Guide to sales emails, based on examples that worked

Improve your own sales emails with these best practices and examples.

By Josh Bean, Director, Marketing

Published July 11, 2019
Last updated September 16, 2020

In a world where there are more emails crammed into an inbox than there are Marvel fanatics stuffed into an Avengers premiere, grabbing your prospects’ attention through sales emails has never been more difficult.

According to Mailchimp, the average open rate across all industries is only 20.81%. That means almost 80% of most brands’ subscribers don’t even spare a passing glance at a newsletter they willingly signed up for — let alone a cold sales email.

All hope is not lost, though. Just like cold calls, sales emails still work. You just need to put in the time and effort required to research your prospects, understand their needs, and offer the right kind of help.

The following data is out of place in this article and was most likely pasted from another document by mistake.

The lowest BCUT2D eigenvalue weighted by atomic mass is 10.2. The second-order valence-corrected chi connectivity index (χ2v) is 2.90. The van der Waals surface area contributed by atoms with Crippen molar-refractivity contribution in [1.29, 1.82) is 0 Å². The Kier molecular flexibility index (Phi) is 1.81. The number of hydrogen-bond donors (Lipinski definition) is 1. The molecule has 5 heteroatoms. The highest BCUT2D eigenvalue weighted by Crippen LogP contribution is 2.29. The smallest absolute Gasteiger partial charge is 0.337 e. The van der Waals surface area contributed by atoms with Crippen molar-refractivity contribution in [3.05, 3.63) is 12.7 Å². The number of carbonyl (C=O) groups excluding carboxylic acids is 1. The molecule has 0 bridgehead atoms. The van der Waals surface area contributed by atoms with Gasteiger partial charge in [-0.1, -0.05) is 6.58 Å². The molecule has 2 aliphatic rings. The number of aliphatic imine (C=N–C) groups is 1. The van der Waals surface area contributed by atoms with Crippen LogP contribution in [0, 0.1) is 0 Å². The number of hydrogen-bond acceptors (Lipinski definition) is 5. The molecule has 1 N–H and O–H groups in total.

Check out our guide on sales emails to learn how to craft compelling sales emails and follow-up emails. Also, take a look at the best time to send sales emails, the most revealing and insightful sales email metrics that can help refine your sales email campaigns, and some sales email examples that you can draw inspiration from.

How to write a sales email

From your sales email’s subject line all the way down to its CTA, each of its elements needs to be able to grab your prospects’ attention, engage them, and compel them to take your desired action. Otherwise, you might as well not have written the email in the first place. To learn how to craft a sales email that will get opened, read, and clicked, check out the following resources: